My first visit to Breitenbush was in 1981. Being here evolved…from day use, while camping at Detroit Lake with my family…to personal retreats and workshops. Breitenbush was a place I returned to over the years to bring my life, as we say, ‘back into balance.’
After retiring from being a teacher and a principal, the doors opened for me to join the Breitenbush community and business. The continuation of my spiritual pilgrimage on this sacred land now continues daily.
This month, it will be 6 years since first coming to live and work at Breitenbush. I’m loved, accepted, cared for…and corrected, at times. Mostly, I’m allowed to simply be me…here…now.
Over the years, I’ve searched for a path; a credo on which I could “stand.” The Breitenbush Credo is the closest I’ve come. The river, mountains, trees, stones and healing waters are my church….every night and day.
A long time ago, I went to a Buckminster Fuller lecture. The auditorium was packed with standing room only. He spoke on how the universe is synergetic and how life is synergetic. I remember him saying that if everyone took care of their neighbor, everyone would be taken care of. The words were branded on me…an awakening happened and I’ve tried to live up to these words since that 1969 university lecture. Now, I attend B.U….get it? ”Be You”….Breitenbush University… where we take care of one another, learn, grow and celebrate with our neighbors.
Breitenbush did not begin accidentally….it was a social experiment in creating an intentional community that continues to thrive through continued hard work and service.
What exactly is an intentional community, you might ask? It’s not a naked hippie commune like my 87-year-old mother believes it to be. According to the Fellowship for Intentional Community (FIC), an intentional community refers to any custom-made community. An “intentional community” is a group of people who have chosen to live together with a common purpose, working cooperatively to create a lifestyle that reflects their shared core values. Wikipedia’s definition is: “a residential community designed from the start to have a high degree of social cohesion and teamwork. [Members] typically share responsibilities and resources.”
I’m grateful to live and work in this Breitenbush experiment…that began 40 years ago…this year…that others initiated and many of us continue to care for and nurture. Living and working at Breitenbush, I experience the possibility of living more sustainably in the face of overwhelming scientific and economic realities.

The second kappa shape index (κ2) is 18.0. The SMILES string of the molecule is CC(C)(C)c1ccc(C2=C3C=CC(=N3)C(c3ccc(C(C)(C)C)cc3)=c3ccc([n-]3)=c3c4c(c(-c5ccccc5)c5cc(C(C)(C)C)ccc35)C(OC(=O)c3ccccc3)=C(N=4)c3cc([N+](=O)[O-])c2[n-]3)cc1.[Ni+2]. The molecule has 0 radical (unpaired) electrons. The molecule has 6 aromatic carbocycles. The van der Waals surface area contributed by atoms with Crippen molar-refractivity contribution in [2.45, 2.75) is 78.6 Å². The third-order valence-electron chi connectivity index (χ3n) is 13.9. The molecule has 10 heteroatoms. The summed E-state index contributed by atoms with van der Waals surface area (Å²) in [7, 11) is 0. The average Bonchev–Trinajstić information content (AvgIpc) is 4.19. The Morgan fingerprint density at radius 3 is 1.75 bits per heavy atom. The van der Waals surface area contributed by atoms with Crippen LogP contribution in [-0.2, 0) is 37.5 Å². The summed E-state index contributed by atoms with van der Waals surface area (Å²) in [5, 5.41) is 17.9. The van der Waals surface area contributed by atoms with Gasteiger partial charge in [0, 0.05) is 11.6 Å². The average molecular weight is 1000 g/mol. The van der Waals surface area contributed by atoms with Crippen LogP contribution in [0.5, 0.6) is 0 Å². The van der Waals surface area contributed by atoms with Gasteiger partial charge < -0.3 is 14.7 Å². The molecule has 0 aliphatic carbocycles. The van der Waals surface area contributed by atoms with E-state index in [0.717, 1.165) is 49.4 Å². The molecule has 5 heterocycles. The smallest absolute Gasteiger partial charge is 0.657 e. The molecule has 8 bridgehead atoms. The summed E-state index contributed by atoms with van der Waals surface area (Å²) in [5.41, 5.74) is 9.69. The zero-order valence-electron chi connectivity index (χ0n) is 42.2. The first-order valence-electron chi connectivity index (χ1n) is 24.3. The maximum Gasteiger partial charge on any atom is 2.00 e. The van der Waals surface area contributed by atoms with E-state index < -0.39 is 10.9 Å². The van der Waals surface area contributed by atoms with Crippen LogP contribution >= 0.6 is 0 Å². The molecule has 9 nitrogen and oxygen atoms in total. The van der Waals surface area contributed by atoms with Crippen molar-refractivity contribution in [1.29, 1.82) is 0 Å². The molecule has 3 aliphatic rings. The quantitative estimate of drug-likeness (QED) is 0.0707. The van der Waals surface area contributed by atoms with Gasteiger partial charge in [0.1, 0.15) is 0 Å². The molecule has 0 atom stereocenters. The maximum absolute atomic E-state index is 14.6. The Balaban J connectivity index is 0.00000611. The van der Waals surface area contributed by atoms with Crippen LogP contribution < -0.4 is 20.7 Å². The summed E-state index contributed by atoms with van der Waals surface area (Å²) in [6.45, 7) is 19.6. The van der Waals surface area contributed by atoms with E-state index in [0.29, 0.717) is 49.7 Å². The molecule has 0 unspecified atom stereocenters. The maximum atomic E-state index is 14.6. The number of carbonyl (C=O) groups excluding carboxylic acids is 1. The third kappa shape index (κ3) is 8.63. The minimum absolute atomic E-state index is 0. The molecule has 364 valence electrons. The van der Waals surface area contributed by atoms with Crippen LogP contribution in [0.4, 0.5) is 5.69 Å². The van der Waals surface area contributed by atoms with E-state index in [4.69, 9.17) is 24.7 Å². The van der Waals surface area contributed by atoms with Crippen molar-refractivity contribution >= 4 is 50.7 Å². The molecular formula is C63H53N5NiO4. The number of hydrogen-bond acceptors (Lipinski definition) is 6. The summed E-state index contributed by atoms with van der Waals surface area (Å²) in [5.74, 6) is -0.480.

Would I recommend this lifestyle? Yes…after carefully considering the following:
- What’s important to you? As Peter Moore, our Business Director, said to me when I first arrived, “Be ready to stand for what you believe in.”
- Research intentional communities i.e., location, community/business agreements and practices. (The Fellowship of Intentional Communities’ Directory will be a great help.)
- A good way to find out more about the Breitenbush community and business is to sign up for one of our Service Week Retreats where you work alongside community members.
- Know yourself. Do you get along with people who annoy you? How does change affect you? Are you able to receive feedback? Are you willing to cooperate for the good of the whole?
Last week, at our Community Renewal Days, I asked several in our Community to write an intention for Breitenbush. Here is a sampling of our intentions:
- Home, livelihood and relations in balance
- Let go and trust the process
- Ground in wholeness & trust; listening to hearts expressed
- To become truly self-sustainable; growing together
- Celebrate regularly
- Inspire courageous transformation
- Art in public places
- Be fully present
- Find a deeper respect & honoring of the Land
- Co-create a lil slice of heaven on earth with love, depth, compassion, wisdom and service to each other, the Land, our guests…with laughter, growth and playfulness
- Synergistic magic
You may have spoken to me on the phone, interacted with me in the Store or been greeted by me at the Gate. I work in Guest Services and Events. Last week a guest came into the Gate House before leaving. I could tell she wanted to share something with me and so I asked her how her stay had been. In tears, she replied, “I wish the world could be like Breitenbush.” I replied, “I know.”